Apple planning MacBook switcheroo with double-layer OLED panels

Over the last couple of years, Apple has been rolling out high-end mini-LED displays on its latest devices, including the brand-new MacBook Pro range and the iPad Pro. However, according to a new report from Korean website The Elec, Apple will replace these displays with OLED panels at some point after 2025.

The outlet says Apple had originally planned to debut the tech on its laptop range in 2025, but that this date is now likely postponed. The iPad range, on the other hand, could get OLED screens in late 2023 or 2024. The Elec states they will come to 12.9-inch and 11-inch iPads, which almost certainly means the iPad Pro.

It’s an interesting theory, not least because Apple’s mini-LED screens — dubbed Liquid Retina XDR by the company — have been touted as avoiding the burn-in problem that can afflict OLED displays. Mini-LED screens can also go brighter than their OLED counterparts, with the new MacBook Pros hitting up to 1,600 nits of peak brightness. Still, there are plenty of benefits that OLED can offer over mini-LED alternatives.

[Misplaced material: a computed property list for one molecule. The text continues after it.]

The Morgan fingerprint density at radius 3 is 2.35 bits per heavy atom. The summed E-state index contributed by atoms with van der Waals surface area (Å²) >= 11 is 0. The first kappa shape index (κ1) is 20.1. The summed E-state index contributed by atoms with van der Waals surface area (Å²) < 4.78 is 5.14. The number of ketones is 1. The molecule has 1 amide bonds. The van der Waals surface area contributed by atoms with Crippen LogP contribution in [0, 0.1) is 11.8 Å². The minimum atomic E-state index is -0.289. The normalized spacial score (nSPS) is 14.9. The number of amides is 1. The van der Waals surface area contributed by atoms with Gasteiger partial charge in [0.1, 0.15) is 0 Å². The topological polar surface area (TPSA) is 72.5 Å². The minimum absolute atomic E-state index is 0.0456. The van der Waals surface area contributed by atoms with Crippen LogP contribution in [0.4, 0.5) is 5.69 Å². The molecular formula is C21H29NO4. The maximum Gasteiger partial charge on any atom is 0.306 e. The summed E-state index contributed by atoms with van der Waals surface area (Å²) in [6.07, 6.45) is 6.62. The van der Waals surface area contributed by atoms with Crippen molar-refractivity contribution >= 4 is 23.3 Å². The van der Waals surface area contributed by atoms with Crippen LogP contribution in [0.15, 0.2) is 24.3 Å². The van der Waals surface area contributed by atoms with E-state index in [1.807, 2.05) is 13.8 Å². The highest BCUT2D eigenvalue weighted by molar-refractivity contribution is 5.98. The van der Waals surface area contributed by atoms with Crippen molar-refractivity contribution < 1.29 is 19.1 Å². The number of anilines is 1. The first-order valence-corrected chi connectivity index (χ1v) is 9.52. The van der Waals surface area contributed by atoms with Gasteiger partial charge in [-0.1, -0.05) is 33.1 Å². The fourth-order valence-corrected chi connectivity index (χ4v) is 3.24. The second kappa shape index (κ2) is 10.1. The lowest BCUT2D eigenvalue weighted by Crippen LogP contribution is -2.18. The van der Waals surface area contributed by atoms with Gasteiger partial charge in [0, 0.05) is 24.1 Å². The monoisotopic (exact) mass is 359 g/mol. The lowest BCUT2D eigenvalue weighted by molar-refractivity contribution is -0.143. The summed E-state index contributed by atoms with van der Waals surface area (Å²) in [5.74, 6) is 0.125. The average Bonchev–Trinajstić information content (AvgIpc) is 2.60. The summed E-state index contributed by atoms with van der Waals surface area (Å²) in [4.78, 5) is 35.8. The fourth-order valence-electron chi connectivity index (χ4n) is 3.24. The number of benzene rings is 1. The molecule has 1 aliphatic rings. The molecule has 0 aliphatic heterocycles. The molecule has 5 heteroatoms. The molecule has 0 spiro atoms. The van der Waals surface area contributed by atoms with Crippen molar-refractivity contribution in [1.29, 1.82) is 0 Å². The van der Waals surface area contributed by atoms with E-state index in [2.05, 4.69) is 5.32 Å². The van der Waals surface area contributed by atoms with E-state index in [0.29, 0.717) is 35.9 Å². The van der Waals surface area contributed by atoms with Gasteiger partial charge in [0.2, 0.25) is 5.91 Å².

For one thing, OLED screens offer lighting and dimming down to the individual pixel, which allows for much more precise color and lighting control. Mini-LED panels, on the other hand, rely on much larger lighting zones, which can result in a “halo” effect surrounding bright areas on dark backgrounds.

Right now, though, the price of outfitting its products with OLED panels is thought to be too high for Apple. That could go some way to explaining the 2025 date, by which point the price might have dropped to a more palatable amount for the Cupertino firm.

The main driver of the cost is reportedly Apple’s desire to use an unusual double-stack structure in the panel. This means using two light emission layers, which “doubles luminance and extends the panel’s lifespan,” according to The Elec. Given OLED’s burn-in problems, and the longer product lifespan of MacBooks compared to iPhones, Apple considers this doubling necessary if it is to switch to OLED screens.

The displays in Apple’s MacBooks have always been found near the top of the laptop screen charts, and the company’s mini-LED Pro Display XDR, released with the 2019 Mac Pro, also rams home the company’s prowess in this area. Switching to OLED could strengthen Apple’s hand further.

The MacBook would not be the first Apple device with an OLED screen, though. The complete iPhone 13 range uses OLED panels, while the Apple Watch has done so since its very first version. Once Apple’s laptops and iPad Pro tablets make the switch, almost every Apple device with a display would use the tech.

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